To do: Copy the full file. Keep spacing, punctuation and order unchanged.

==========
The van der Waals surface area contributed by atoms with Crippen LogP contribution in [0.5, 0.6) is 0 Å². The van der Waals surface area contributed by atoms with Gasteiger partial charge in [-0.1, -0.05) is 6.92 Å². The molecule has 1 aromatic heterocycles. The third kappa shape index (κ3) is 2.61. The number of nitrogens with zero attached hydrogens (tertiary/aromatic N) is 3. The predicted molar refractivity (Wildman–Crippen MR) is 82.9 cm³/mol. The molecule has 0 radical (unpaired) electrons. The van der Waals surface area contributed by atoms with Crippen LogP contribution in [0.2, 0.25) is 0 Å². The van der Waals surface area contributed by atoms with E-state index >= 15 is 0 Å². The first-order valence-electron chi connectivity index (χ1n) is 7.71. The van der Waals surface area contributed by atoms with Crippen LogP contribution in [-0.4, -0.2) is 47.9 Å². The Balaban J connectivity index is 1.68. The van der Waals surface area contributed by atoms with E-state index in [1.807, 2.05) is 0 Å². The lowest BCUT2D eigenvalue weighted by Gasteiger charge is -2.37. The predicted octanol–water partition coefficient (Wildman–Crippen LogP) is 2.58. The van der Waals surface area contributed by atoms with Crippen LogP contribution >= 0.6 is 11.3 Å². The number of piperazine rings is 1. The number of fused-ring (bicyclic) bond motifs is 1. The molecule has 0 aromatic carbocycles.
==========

The van der Waals surface area contributed by atoms with Crippen LogP contribution in [0.5, 0.6) is 0 Å². The van der Waals surface area contributed by atoms with Gasteiger partial charge in [-0.1, -0.05) is 6.92 Å². The molecule has 1 aromatic heterocycles. The third kappa shape index (κ3) is 2.61. The number of nitrogens with zero attached hydrogens (tertiary/aromatic N) is 3. The predicted molar refractivity (Wildman–Crippen MR) is 82.9 cm³/mol. The molecule has 0 radical (unpaired) electrons. The van der Waals surface area contributed by atoms with Crippen LogP contribution in [0.2, 0.25) is 0 Å². The van der Waals surface area contributed by atoms with E-state index >= 15 is 0 Å². The first-order valence-electron chi connectivity index (χ1n) is 7.71. The van der Waals surface area contributed by atoms with Crippen LogP contribution in [-0.4, -0.2) is 47.9 Å². The Balaban J connectivity index is 1.68. The van der Waals surface area contributed by atoms with E-state index in [1.807, 2.05) is 0 Å². The lowest BCUT2D eigenvalue weighted by Gasteiger charge is -2.37. The predicted octanol–water partition coefficient (Wildman–Crippen LogP) is 2.58. The van der Waals surface area contributed by atoms with Crippen LogP contribution >= 0.6 is 11.3 Å². The number of piperazine rings is 1. The number of fused-ring (bicyclic) bond motifs is 1. The molecule has 0 aromatic carbocycles.